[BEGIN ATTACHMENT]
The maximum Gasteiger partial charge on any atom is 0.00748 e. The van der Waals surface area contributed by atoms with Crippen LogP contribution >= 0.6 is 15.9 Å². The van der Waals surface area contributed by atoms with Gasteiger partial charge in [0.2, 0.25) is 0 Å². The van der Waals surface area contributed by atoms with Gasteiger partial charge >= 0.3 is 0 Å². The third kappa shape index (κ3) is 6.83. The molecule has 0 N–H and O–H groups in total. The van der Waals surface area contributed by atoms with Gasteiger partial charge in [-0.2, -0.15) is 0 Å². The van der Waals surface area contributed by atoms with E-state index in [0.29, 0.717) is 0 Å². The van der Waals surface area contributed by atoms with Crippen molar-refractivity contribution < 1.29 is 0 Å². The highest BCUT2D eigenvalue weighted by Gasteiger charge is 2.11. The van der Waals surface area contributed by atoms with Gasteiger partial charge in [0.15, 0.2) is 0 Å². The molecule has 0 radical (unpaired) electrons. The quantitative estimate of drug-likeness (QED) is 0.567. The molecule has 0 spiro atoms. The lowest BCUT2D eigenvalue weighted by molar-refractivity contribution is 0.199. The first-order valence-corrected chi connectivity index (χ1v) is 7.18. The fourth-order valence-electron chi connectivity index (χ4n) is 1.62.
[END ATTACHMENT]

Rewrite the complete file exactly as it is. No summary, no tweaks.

The maximum Gasteiger partial charge on any atom is 0.00748 e. The van der Waals surface area contributed by atoms with Crippen LogP contribution >= 0.6 is 15.9 Å². The van der Waals surface area contributed by atoms with Gasteiger partial charge in [0.2, 0.25) is 0 Å². The van der Waals surface area contributed by atoms with Gasteiger partial charge >= 0.3 is 0 Å². The third kappa shape index (κ3) is 6.83. The molecule has 0 N–H and O–H groups in total. The van der Waals surface area contributed by atoms with Gasteiger partial charge in [-0.2, -0.15) is 0 Å². The van der Waals surface area contributed by atoms with E-state index in [0.29, 0.717) is 0 Å². The van der Waals surface area contributed by atoms with Crippen molar-refractivity contribution < 1.29 is 0 Å². The highest BCUT2D eigenvalue weighted by Gasteiger charge is 2.11. The van der Waals surface area contributed by atoms with Gasteiger partial charge in [0.15, 0.2) is 0 Å². The molecule has 0 radical (unpaired) electrons. The quantitative estimate of drug-likeness (QED) is 0.567. The molecule has 0 spiro atoms. The lowest BCUT2D eigenvalue weighted by molar-refractivity contribution is 0.199. The first-order valence-corrected chi connectivity index (χ1v) is 7.18. The fourth-order valence-electron chi connectivity index (χ4n) is 1.62.